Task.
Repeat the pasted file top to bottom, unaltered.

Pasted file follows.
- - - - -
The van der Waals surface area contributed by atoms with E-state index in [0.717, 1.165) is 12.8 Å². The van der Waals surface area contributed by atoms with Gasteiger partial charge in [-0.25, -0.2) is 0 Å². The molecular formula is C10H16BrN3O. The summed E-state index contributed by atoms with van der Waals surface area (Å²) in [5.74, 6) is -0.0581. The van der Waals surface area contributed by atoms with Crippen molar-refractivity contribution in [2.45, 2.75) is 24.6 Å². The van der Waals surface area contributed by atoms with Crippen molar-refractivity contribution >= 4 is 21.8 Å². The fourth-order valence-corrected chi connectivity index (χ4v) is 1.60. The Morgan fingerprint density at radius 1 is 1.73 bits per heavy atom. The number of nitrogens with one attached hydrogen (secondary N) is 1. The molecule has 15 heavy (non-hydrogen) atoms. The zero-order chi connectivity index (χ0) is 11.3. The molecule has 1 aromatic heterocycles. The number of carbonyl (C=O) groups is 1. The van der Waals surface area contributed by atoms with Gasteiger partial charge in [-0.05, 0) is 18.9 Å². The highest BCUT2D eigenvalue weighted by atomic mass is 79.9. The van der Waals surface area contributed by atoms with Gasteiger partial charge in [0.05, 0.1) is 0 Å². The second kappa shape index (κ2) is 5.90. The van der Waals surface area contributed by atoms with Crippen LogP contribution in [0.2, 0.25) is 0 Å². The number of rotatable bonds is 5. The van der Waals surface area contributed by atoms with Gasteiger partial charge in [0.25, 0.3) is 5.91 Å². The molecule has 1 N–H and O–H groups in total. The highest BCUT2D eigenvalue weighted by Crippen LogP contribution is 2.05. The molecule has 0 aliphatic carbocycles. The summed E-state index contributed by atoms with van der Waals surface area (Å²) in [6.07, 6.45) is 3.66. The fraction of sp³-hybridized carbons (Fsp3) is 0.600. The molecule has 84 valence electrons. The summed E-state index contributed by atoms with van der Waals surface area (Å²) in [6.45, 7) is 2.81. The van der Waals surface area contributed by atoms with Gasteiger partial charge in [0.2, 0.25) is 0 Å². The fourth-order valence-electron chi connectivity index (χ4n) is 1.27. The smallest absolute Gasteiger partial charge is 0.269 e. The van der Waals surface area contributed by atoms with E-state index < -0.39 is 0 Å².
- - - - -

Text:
The van der Waals surface area contributed by atoms with E-state index in [0.717, 1.165) is 12.8 Å². The van der Waals surface area contributed by atoms with Gasteiger partial charge in [-0.25, -0.2) is 0 Å². The molecular formula is C10H16BrN3O. The summed E-state index contributed by atoms with van der Waals surface area (Å²) in [5.74, 6) is -0.0581. The van der Waals surface area contributed by atoms with Crippen molar-refractivity contribution in [2.45, 2.75) is 24.6 Å². The van der Waals surface area contributed by atoms with Crippen molar-refractivity contribution >= 4 is 21.8 Å². The fourth-order valence-corrected chi connectivity index (χ4v) is 1.60. The Morgan fingerprint density at radius 1 is 1.73 bits per heavy atom. The number of nitrogens with one attached hydrogen (secondary N) is 1. The molecule has 15 heavy (non-hydrogen) atoms. The zero-order chi connectivity index (χ0) is 11.3. The molecule has 1 aromatic heterocycles. The number of carbonyl (C=O) groups is 1. The van der Waals surface area contributed by atoms with Gasteiger partial charge in [-0.05, 0) is 18.9 Å². The highest BCUT2D eigenvalue weighted by atomic mass is 79.9. The van der Waals surface area contributed by atoms with Gasteiger partial charge in [0.05, 0.1) is 0 Å². The second kappa shape index (κ2) is 5.90. The van der Waals surface area contributed by atoms with Crippen LogP contribution in [0.2, 0.25) is 0 Å². The number of rotatable bonds is 5. The van der Waals surface area contributed by atoms with Gasteiger partial charge in [0.25, 0.3) is 5.91 Å². The molecule has 1 N–H and O–H groups in total. The highest BCUT2D eigenvalue weighted by Crippen LogP contribution is 2.05. The molecule has 0 aliphatic carbocycles. The summed E-state index contributed by atoms with van der Waals surface area (Å²) in [6.07, 6.45) is 3.66. The fraction of sp³-hybridized carbons (Fsp3) is 0.600. The molecule has 84 valence electrons. The summed E-state index contributed by atoms with van der Waals surface area (Å²) in [6.45, 7) is 2.81. The van der Waals surface area contributed by atoms with Gasteiger partial charge in [0.2, 0.25) is 0 Å². The fourth-order valence-electron chi connectivity index (χ4n) is 1.27. The smallest absolute Gasteiger partial charge is 0.269 e. The van der Waals surface area contributed by atoms with E-state index < -0.39 is 0 Å².